WindowsPhoneTake #7: I lamented about the lack of apps, perhaps it is because the store has not completed its renovation so they are not ready to sell more apps? While I am just being sarcastic here, the fact is Microsoft seems to be doing little to make its store as friendly as its competitors. First off, there’s no way for me to tell if I have installed or purchased the app, until I click the app itself. I can’t contact the app developer, unless I install the app and hope that the app has some contact informatiln about the developer. As a matter of fact, I had some problem with an app, there was no way I could contact that developer because he used dummy email address! Windows phone support site was cumbersome process and it took me awhile before I can get the billing team to reverse the billing. In google, the moment I find the app is defective I can ask for refund immediately. Store in Microsoft is nothing just a place to download app and nothing more. #minusone

WindowsPhoneTake #6: Internet surfing on Windows Phone is so fast, that it is almost a saving grace for the lack of internet connected apps, like posb/dbs, Facebook (yes, the official one is useless), etc. I suspect Microsoft has put 90% of their r&d resources to engineer a near perfect data connectivity and page rendering capability. Of course I am just joking but kudos to the product team in this regards. But people should remember that app is still the king to make or break the experience. #plusone

WindowsPhoneTake #5: Live tiles concept is good, but at the moment it is nothing more than expandable square icons with notification counts, something you already see if Apple and Android (albeit not expandable). I would love to see tiles like scrolling marquees, that flips random or latest messages (or related notification message). #noplusorminus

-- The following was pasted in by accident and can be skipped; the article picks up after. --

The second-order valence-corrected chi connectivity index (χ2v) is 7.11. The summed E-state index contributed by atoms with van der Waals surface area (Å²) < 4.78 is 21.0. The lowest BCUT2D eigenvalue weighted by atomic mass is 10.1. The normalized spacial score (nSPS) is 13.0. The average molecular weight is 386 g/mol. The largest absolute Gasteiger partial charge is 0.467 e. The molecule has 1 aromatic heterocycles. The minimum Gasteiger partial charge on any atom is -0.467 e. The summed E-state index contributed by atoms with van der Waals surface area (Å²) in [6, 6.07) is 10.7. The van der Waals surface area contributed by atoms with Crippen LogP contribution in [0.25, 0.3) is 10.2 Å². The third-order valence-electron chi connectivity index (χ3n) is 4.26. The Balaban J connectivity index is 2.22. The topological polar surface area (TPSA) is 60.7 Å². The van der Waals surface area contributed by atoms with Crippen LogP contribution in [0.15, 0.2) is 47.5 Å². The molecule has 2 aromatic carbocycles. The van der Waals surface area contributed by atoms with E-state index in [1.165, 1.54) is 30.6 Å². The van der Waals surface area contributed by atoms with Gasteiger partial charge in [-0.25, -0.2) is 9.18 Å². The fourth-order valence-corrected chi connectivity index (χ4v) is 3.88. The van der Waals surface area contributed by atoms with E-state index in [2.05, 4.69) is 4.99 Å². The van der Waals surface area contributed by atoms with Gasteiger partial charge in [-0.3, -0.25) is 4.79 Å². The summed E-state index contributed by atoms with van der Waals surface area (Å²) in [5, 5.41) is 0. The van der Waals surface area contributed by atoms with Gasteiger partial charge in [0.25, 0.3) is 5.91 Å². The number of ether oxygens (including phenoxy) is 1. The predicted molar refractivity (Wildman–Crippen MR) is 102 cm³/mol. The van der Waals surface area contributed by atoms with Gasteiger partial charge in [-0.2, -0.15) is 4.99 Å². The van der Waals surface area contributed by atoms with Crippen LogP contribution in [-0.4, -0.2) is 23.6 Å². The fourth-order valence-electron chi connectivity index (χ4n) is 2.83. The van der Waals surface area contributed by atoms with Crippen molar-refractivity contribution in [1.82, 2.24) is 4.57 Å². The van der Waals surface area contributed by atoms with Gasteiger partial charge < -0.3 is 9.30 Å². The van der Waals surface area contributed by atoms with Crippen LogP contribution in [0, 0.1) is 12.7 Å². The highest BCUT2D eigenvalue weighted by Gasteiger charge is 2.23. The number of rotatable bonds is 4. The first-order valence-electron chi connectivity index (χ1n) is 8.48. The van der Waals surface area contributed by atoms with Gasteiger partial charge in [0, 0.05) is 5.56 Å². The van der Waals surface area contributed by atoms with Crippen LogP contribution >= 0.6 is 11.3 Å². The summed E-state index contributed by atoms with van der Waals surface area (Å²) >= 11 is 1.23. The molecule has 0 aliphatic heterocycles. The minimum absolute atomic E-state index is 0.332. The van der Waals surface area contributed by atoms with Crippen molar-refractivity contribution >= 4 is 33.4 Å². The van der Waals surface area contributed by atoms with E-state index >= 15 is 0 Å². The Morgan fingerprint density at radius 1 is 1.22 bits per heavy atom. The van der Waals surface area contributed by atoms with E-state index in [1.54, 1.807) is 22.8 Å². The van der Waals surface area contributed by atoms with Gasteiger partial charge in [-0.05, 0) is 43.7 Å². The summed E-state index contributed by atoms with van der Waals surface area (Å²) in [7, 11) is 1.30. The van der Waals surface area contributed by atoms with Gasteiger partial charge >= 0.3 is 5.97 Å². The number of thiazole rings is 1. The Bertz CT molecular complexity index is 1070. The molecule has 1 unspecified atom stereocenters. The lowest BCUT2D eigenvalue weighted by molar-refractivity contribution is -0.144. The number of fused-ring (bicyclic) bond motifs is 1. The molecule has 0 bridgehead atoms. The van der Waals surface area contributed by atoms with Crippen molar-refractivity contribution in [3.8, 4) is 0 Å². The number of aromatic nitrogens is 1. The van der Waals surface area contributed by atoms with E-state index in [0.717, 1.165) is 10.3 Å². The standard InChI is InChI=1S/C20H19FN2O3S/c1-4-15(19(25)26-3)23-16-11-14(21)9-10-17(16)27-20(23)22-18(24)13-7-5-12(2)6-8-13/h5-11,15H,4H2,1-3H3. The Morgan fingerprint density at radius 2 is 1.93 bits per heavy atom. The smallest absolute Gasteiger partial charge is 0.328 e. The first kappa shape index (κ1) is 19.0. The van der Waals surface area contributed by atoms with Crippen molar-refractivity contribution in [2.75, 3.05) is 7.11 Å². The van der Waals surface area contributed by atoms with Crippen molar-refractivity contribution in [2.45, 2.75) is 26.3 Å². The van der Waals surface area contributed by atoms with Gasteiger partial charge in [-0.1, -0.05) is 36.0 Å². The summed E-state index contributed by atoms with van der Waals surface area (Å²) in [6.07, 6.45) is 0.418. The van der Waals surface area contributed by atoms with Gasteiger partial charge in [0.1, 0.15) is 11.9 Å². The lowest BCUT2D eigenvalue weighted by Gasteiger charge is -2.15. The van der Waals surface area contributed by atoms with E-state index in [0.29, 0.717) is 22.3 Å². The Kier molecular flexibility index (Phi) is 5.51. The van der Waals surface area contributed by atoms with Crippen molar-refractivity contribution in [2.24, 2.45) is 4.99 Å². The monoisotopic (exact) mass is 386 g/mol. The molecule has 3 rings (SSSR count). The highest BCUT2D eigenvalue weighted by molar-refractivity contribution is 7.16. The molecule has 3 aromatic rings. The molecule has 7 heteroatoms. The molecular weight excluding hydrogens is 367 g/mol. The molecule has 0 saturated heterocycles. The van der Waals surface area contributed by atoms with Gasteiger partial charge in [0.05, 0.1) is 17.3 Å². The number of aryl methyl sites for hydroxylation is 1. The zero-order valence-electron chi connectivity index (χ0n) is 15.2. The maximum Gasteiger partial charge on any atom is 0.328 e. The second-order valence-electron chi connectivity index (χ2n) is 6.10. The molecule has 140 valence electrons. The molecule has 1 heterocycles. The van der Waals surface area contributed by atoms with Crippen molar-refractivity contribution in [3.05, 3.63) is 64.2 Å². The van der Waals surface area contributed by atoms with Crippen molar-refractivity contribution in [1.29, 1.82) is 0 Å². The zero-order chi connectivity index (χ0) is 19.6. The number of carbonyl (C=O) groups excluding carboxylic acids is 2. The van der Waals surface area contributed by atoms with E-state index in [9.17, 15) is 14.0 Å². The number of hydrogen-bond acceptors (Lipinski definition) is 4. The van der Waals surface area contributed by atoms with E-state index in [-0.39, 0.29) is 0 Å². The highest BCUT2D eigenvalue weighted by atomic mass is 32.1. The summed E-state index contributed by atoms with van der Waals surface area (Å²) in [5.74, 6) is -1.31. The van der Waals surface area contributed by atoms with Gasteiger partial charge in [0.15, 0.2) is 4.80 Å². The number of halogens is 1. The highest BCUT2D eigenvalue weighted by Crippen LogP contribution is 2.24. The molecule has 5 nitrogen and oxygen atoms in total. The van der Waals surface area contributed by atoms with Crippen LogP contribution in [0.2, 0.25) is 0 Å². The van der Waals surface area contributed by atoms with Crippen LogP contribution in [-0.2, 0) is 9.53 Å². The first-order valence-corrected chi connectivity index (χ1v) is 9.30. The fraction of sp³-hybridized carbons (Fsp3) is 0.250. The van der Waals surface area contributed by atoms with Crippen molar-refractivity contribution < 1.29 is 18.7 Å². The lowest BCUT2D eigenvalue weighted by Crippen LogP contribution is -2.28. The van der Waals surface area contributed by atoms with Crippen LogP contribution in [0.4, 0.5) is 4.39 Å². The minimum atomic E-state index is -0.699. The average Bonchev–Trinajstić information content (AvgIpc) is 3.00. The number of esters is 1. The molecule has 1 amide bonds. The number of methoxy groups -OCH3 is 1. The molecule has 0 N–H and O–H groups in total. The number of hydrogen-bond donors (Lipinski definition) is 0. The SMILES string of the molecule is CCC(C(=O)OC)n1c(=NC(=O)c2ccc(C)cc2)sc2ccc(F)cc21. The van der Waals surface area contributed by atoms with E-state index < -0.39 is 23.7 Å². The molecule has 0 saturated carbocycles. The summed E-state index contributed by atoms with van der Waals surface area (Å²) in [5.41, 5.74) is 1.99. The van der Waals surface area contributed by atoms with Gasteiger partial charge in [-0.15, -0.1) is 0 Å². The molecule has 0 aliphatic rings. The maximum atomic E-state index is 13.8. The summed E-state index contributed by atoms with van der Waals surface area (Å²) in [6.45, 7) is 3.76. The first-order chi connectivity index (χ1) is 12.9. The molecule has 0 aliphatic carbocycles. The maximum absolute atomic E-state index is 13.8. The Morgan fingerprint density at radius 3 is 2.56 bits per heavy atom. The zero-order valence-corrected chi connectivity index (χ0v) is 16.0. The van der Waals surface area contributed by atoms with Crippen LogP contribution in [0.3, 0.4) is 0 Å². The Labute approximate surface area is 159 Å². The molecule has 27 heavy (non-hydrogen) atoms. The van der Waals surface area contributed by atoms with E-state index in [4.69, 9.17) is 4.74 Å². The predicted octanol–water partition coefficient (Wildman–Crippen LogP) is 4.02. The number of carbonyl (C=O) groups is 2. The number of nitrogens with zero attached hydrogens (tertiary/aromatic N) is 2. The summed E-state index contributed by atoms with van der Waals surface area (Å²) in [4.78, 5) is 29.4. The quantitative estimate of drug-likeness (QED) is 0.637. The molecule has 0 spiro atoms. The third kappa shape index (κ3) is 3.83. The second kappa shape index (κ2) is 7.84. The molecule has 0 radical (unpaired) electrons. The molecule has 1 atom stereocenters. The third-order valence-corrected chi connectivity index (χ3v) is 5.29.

WindowsPhoneTake #4: While I mentioned that Microsoft “cheats” in its claim of blazingly fast photo upload feature, it is still an amazing experience because most of the people probably care less about resolution when they upload to Facebook. I was impressed when the phone took less than a minute to upload a 1 min video to Facebook! #plusone

WindowsPhoneTake #3: (thiscouldbejustnokia) phone signal band switching (e.g 4g to 3g) seems to be lagging, and can take up as long as 5 minutes just to find the next available band. #minusone

WindowsPhoneTake #2: The geomapping feature is clearly at infancy stage otherwise we would have a Bing map app to compete with Google map app. It didn’t help that the market store has no established navigation app like Garmin, Tomtom or Sygic. Oh wait, it has Navigon (but not for this part of the world) and it costs an arm! Nokia drive+, is slick but very elementary in its features and map coverage. Its recommended route always attempt to bypass highway for some weird reason, and you have no choice between fastest or shortest route. The most ironical part is I had to use Google map to locate my destination, and enter the street address in Nokia drive+. #MinusOne